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Medical News and Perspectives |

Medical Books From the Cradle Delight in a Digital Age

Lynne Lamberg
JAMA. 2004;292(20):2455-2456. doi:10.1001/jama.292.20.2455.
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The College of Physicians of Philadelphia has a remarkable collection of rare medicine-related books printed from movable type before 1501.

(Photo credit: Eric Mencher/The Philadelphia Inquirer)

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An ornamental flourish gracing a 1476 edition of Vincent of Beauvais[[rsquo]] encyclopedia, The Mirror of Nature, still pleases the eye.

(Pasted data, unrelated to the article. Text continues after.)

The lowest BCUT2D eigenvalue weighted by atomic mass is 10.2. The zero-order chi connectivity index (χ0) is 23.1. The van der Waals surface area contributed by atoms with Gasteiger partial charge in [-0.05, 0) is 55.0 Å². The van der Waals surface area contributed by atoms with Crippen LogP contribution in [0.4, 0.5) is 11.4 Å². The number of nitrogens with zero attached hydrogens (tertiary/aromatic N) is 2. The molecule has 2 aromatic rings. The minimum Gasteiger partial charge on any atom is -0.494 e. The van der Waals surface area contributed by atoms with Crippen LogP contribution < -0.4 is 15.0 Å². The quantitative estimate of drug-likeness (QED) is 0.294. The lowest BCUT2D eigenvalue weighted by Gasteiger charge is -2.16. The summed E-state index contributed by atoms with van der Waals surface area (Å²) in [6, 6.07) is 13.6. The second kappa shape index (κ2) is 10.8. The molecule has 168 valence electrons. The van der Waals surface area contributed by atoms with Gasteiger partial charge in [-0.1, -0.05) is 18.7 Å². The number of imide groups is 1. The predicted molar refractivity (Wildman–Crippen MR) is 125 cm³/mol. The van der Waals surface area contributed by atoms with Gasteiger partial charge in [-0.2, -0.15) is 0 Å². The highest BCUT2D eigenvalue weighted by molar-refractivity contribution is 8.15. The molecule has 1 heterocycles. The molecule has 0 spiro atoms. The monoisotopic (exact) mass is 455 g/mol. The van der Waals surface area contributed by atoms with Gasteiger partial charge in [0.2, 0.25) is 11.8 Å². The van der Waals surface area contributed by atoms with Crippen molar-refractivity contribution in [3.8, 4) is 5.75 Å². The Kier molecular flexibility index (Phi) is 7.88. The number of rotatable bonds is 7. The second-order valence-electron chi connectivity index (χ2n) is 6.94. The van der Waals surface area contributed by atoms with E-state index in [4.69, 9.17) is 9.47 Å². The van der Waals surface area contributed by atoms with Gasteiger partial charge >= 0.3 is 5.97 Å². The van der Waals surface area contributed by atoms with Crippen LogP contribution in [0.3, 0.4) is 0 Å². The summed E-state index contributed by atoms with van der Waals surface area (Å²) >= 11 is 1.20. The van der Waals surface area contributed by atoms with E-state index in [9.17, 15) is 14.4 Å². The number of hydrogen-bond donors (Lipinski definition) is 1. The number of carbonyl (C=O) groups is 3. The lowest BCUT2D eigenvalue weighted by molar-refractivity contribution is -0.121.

(Photo credit: Eric Mencher/The Philadelphia Inquirer)

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In 1543, Andreas Vesalius published his celebrated visual atlas and verbal description of human anatomy, De humani corporis fabrica (On the Fabric of the Human Body).

(Photo credit: Eric Mencher/The Philadelphia Inquirer)

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Woodville[[rsquo]]s Medical Botany describes all medicinal plants approved by the Royal Colleges of Physicians in London and Edinburgh by the 1790s.

(Photo credit: Eric Mencher/The Philadelphia Inquirer)

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